So, from poetry, through lovelorn graffiti, to the thrilling heartache of the futile gesture, Birmingham is the home of romance. Here are ten romantic moments — covering every romantic trope — that wouldn’t have got out of the starting blocks without the ‘big heart of England’.

To celebrate our love for you lonely people we’ve halved the price of the eBook version of 101 Things Birmingham Gave the World until Valentine’s Day — the lucky in love can buy the paperback as a delightful gift.

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Birmingham’s Unanswered Questions, No.3: Are wheelie bins a good idea?



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AFC Cadbury’s: how we’ll save chocolate

It’s a perfect storm, and it spells doom for the old Cadbury’s but not for chocolate.

It was inevitable that “they’d” say that Brummie chocolate makers were slow and lazy and needed some shaking up, and so now they have, with Cadbury-Kraft-Monorail or whatever they’re called announcing that they’re getting rid of 200 chocolate makers from Bournville over the next two years. And they’re shoving 100,000 sheets in their pocket on the way out the door.

The day before this we found out that the bastards changed the Creme Egg recipe too, and that’s caused an almighty stink. Turns out we sold the farm and it’s all gone wrong.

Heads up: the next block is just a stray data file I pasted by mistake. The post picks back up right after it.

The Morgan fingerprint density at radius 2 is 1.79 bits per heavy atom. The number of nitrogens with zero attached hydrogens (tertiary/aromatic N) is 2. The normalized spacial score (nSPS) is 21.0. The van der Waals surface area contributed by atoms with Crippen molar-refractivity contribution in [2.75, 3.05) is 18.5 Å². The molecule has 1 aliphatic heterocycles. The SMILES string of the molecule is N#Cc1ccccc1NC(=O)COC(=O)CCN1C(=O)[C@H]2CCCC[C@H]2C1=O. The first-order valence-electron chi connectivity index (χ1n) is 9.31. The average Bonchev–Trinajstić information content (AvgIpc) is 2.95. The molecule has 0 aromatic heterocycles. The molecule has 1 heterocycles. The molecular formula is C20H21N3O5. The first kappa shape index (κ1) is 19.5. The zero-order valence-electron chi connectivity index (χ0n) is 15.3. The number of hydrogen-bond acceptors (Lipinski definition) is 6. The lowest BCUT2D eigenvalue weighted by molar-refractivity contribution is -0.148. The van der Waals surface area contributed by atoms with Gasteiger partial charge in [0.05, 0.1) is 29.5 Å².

Well here’s a thought. There are 200 people leaving Cadbury’s with £100k each. That’s a small battalion of Oompa Loompahs with £2million between them, turfed out onto the street right next to Stirchley, the pop-up food centre of the universe, where the rents are cheap and the confidence is high. If just one of them set up an artisan chocolatier we could be on the way to recovering our heritage. £100k must go a long way in Stirchley. This could really work. Imagine if they teamed up. Real Creme Eggs, real chocolate, owned by Brummies and nearer the pubs. I give you: The Chocolate Quarter.

Down the road in Bournville, they’ll whither on their vine, cutting corners and costs and hiding behind their brand but in Stirchley our rough diamonds will bring the romance back to Milk Tray.

AFC Cadbury: real Roy of the Rovers stuff. But with chocolate.

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101 Things Brum Gave The World No. 68: Charlie and the Chocolate Factory

Scrambled Creme Egg

Trap one in the gents at my work is always locked. No one ever goes in; no one ever comes out. I call it Willy Wonka’s shithouse. To myself that is – it doesn’t really come up much in conversation.

That, rather than the two films, the West End musical, or the use of ‘Oompa Loompa’ to describe the spray-tan aficionados on Broad Street, is how I know that Roald Dahl’s Charlie and the Chocolate Factory is truly part of our popular consciousness.

Cadbury World, without ever explicitly saying so, plays on the ubiquitous idea of a chocolate factory being an exciting and magical place, staffed by smiling, singing and dancing workers in primary coloured uniforms. The real Cadbury workers will be in hairnets and white coats, worried for their jobs after the Kraft takeover, and unlikely to do much singing as there isn’t a pub for miles. I’ve no idea what is in Cadbury World, the attraction, but chocolate rivers and sweet-laying geese are less likely than a moth-eaten tableau of Mr Cadbury’s Parrot and some large sepia photos of Bournville looking pretty similar to how it does now.